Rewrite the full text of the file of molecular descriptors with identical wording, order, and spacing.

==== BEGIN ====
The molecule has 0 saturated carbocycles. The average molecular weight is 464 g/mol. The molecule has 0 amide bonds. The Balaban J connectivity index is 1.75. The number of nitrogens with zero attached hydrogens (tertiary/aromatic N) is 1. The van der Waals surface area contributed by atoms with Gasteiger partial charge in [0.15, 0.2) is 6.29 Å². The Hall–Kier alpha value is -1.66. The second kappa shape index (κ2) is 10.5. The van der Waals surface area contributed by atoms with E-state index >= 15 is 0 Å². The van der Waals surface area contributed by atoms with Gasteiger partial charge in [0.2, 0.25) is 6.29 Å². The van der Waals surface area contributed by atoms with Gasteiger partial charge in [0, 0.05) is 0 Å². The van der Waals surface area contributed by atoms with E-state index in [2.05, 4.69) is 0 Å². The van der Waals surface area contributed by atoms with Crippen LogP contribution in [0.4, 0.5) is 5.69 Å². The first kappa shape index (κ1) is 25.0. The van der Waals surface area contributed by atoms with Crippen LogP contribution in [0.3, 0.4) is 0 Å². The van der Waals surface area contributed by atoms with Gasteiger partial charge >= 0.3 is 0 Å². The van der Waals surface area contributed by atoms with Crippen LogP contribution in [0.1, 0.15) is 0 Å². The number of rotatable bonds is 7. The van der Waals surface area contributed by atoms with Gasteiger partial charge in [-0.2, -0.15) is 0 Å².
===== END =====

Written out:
The molecule has 0 saturated carbocycles. The average molecular weight is 464 g/mol. The molecule has 0 amide bonds. The Balaban J connectivity index is 1.75. The number of nitrogens with zero attached hydrogens (tertiary/aromatic N) is 1. The van der Waals surface area contributed by atoms with Gasteiger partial charge in [0.15, 0.2) is 6.29 Å². The Hall–Kier alpha value is -1.66. The second kappa shape index (κ2) is 10.5. The van der Waals surface area contributed by atoms with E-state index >= 15 is 0 Å². The van der Waals surface area contributed by atoms with Gasteiger partial charge in [0.2, 0.25) is 6.29 Å². The van der Waals surface area contributed by atoms with Gasteiger partial charge in [0, 0.05) is 0 Å². The van der Waals surface area contributed by atoms with E-state index in [2.05, 4.69) is 0 Å². The van der Waals surface area contributed by atoms with Crippen LogP contribution in [0.4, 0.5) is 5.69 Å². The first kappa shape index (κ1) is 25.0. The van der Waals surface area contributed by atoms with Crippen LogP contribution in [0.3, 0.4) is 0 Å². The van der Waals surface area contributed by atoms with Gasteiger partial charge >= 0.3 is 0 Å². The van der Waals surface area contributed by atoms with Crippen LogP contribution in [0.1, 0.15) is 0 Å². The number of rotatable bonds is 7. The van der Waals surface area contributed by atoms with Gasteiger partial charge in [-0.2, -0.15) is 0 Å².